2) The Good Shufu: Finding Love, Self, & Home on the Far Side of the World By Tracy Slater The Good Shufu is a true story of multicultural love, marriage, and mixups. When Tracy Slater, a highly independent American academic, falls head-over-heels in love with the least likely person in the world–a traditional Japanese salaryman who barely speaks English–she must choose between the existence she’d meticulously planned in the US and life as an illiterate housewife in Osaka. Rather than an ordinary travel memoir, this is a book about building a whole life in a language you don’t speak and a land you can barely navigate, and yet somehow finding a truer sense of home and meaning than ever before. A Summer ’15 Barnes & Noble Discover Great New Writers Selection, The Good Shufu is a celebration of the life least expected: messy, overwhelming, and deeply enriching in its complications. Putnam/Penguin, June 30, 2015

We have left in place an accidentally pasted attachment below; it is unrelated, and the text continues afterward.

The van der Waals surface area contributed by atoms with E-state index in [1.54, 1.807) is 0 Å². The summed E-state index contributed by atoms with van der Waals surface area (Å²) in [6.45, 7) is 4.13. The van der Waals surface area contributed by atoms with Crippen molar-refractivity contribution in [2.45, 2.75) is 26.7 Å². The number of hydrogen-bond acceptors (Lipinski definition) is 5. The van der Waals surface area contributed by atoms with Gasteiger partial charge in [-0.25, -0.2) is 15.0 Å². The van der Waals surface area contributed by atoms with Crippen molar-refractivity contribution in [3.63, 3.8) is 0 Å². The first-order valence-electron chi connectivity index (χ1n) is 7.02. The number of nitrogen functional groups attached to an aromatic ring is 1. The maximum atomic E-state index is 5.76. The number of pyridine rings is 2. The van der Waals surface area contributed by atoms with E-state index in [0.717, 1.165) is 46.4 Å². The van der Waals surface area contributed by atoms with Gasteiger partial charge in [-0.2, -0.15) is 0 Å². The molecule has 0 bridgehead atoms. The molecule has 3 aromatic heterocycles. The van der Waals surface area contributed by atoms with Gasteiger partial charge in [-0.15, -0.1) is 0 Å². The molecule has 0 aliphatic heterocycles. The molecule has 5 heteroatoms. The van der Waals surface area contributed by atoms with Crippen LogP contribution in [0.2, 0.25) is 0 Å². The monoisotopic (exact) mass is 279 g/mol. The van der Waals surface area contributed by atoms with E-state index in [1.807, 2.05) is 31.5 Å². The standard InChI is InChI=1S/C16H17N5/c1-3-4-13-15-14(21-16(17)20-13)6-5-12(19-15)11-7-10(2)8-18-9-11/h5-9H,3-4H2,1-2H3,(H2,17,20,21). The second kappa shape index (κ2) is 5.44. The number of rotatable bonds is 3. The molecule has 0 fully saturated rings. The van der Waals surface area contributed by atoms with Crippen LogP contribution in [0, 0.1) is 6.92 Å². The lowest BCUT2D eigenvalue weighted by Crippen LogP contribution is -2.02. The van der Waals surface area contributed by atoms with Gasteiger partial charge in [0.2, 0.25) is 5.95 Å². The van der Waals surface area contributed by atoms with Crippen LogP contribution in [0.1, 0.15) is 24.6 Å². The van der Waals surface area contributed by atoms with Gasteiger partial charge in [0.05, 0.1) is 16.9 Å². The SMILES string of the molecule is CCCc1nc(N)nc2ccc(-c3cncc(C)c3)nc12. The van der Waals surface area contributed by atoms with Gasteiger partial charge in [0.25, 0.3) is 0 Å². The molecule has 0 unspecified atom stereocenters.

3) Year of Fire Dragons: An American Woman’s Story of Coming of Age in Hong Kong By Shannon Young In 2010, bookish 22-year-old Shannon follows her Eurasian boyfriend to Hong Kong, eager to forge a new love story in his hometown. She thinks their long distance romance is over, but a month later his company sends him to London. Shannon embarks on a wide-eyed newcomer’s journey through Hong Kong—alone. She teaches in a local school as the only foreigner, explores Asia with other young expats, and discovers a family history of her own in Hong Kong. The city enchants her, forcing her to question her plans. Soon, she must make a choice between her new life and the love that first brought her to Asia. Susan Blumberg-Kason, author of Good Chinese Wife, has called Year of Fire Dragons “a riveting coming of age story” and “a testament to the distance people will travel for love.” Blacksmith Books, June 7, 2015